A team of researchers conducted a replicated on-farm experiment with the break period between strawberry crops (continuous strawberries with broccoli residue incorporation, one-year break, two-year break, three-year break, and seven-year break) as the main plot and cultivar as the split plot in Moss Landing, Central Coastal California. We hypothesized that the use of non-host rotation crops for Verticillium wilt plus bio-fumigation with broccoli, incorporation of mustard cover crop residues, use of relatively resistant strawberry cultivars, and compost application would suppress disease sufficiently to grow strawberries successfully in rotation every two or three years. Although a positive correlation between break period and marketable fruit yield existed, integrated use of biological and cultural practices allowed one to three-year breaks to have a statistically similar yield as seven-year break for this low Verticillium dahliae pressure field over a five-year period. This article is not subject to U.S. copyright law.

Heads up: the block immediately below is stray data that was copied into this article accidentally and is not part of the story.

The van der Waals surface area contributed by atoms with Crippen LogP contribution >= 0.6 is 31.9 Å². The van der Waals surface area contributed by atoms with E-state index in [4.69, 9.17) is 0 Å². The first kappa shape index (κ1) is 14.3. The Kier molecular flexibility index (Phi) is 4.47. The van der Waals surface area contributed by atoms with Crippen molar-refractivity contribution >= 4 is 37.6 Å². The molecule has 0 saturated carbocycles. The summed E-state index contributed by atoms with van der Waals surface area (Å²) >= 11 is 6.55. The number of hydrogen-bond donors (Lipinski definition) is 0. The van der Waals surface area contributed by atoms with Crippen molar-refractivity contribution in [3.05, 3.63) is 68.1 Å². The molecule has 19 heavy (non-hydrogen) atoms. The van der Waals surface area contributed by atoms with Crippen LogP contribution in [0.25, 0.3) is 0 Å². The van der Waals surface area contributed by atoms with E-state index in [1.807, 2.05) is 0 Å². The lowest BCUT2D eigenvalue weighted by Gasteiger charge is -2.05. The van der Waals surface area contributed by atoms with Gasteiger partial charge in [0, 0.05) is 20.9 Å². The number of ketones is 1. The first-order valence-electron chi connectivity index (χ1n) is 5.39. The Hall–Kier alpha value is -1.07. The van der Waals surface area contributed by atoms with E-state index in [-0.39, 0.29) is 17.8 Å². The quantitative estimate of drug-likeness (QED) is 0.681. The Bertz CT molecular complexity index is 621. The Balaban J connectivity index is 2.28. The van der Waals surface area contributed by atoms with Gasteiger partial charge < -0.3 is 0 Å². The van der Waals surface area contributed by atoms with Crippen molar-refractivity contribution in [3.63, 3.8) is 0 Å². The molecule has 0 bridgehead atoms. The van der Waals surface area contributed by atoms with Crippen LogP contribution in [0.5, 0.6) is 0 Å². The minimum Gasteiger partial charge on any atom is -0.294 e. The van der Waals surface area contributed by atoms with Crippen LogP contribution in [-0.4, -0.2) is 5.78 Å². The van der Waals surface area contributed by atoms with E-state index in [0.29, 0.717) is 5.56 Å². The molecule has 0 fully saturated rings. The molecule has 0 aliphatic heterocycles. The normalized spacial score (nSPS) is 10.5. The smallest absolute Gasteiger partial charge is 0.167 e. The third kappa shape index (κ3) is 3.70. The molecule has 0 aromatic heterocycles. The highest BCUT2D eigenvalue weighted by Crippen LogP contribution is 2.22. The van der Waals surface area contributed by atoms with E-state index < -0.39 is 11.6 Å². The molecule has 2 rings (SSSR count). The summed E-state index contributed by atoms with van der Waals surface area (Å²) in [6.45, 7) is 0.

All Science Journal Classification (ASJC) codes
- Renewable Energy, Sustainability and the Environment
- Agronomy and Crop Science